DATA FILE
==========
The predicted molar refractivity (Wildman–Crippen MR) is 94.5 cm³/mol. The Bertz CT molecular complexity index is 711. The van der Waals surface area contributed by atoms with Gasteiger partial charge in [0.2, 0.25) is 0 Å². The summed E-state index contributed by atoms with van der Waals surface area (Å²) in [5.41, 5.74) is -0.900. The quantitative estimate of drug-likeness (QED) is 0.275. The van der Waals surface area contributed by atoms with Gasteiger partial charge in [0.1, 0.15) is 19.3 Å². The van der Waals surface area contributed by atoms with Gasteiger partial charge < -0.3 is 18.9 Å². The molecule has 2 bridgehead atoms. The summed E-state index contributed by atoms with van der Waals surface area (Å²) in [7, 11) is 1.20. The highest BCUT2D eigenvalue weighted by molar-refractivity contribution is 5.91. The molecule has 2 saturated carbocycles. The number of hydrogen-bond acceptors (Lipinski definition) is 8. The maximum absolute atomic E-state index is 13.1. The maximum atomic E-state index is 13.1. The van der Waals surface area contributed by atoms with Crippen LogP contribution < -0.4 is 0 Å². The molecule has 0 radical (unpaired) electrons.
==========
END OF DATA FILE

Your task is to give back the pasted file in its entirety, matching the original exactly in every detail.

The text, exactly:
The predicted molar refractivity (Wildman–Crippen MR) is 94.5 cm³/mol. The Bertz CT molecular complexity index is 711. The van der Waals surface area contributed by atoms with Gasteiger partial charge in [0.2, 0.25) is 0 Å². The summed E-state index contributed by atoms with van der Waals surface area (Å²) in [5.41, 5.74) is -0.900. The quantitative estimate of drug-likeness (QED) is 0.275. The van der Waals surface area contributed by atoms with Gasteiger partial charge in [0.1, 0.15) is 19.3 Å². The van der Waals surface area contributed by atoms with Gasteiger partial charge < -0.3 is 18.9 Å². The molecule has 2 bridgehead atoms. The summed E-state index contributed by atoms with van der Waals surface area (Å²) in [7, 11) is 1.20. The highest BCUT2D eigenvalue weighted by molar-refractivity contribution is 5.91. The molecule has 2 saturated carbocycles. The number of hydrogen-bond acceptors (Lipinski definition) is 8. The maximum absolute atomic E-state index is 13.1. The maximum atomic E-state index is 13.1. The van der Waals surface area contributed by atoms with Crippen LogP contribution < -0.4 is 0 Å². The molecule has 0 radical (unpaired) electrons.